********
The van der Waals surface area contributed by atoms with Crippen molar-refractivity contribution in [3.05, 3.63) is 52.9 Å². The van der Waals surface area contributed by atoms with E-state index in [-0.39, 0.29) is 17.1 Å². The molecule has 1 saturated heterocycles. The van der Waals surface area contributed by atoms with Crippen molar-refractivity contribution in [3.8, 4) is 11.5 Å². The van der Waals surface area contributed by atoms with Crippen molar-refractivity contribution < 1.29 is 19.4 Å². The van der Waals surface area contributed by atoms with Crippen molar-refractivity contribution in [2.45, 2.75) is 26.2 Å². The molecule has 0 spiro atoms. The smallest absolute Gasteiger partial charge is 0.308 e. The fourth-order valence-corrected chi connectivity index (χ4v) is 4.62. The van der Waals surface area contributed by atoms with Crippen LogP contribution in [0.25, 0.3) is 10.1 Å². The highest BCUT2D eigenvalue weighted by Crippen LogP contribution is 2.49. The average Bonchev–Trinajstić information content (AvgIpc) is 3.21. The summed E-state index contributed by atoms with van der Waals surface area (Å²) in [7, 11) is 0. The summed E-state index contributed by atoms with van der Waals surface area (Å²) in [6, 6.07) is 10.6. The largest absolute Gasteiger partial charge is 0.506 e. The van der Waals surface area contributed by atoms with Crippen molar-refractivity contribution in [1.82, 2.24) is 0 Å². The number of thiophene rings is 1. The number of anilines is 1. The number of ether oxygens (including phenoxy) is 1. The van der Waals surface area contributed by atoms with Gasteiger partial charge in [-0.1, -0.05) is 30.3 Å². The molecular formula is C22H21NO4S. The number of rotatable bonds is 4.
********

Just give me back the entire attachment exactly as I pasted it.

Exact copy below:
The van der Waals surface area contributed by atoms with Crippen molar-refractivity contribution in [3.05, 3.63) is 52.9 Å². The van der Waals surface area contributed by atoms with E-state index in [-0.39, 0.29) is 17.1 Å². The molecule has 1 saturated heterocycles. The van der Waals surface area contributed by atoms with Crippen molar-refractivity contribution in [3.8, 4) is 11.5 Å². The van der Waals surface area contributed by atoms with Crippen molar-refractivity contribution < 1.29 is 19.4 Å². The van der Waals surface area contributed by atoms with Crippen molar-refractivity contribution in [2.45, 2.75) is 26.2 Å². The molecule has 0 spiro atoms. The smallest absolute Gasteiger partial charge is 0.308 e. The fourth-order valence-corrected chi connectivity index (χ4v) is 4.62. The van der Waals surface area contributed by atoms with Crippen LogP contribution in [0.25, 0.3) is 10.1 Å². The highest BCUT2D eigenvalue weighted by Crippen LogP contribution is 2.49. The average Bonchev–Trinajstić information content (AvgIpc) is 3.21. The summed E-state index contributed by atoms with van der Waals surface area (Å²) in [7, 11) is 0. The summed E-state index contributed by atoms with van der Waals surface area (Å²) in [6, 6.07) is 10.6. The largest absolute Gasteiger partial charge is 0.506 e. The van der Waals surface area contributed by atoms with Crippen molar-refractivity contribution in [1.82, 2.24) is 0 Å². The number of thiophene rings is 1. The number of anilines is 1. The number of ether oxygens (including phenoxy) is 1. The van der Waals surface area contributed by atoms with Gasteiger partial charge in [-0.1, -0.05) is 30.3 Å². The molecular formula is C22H21NO4S. The number of rotatable bonds is 4.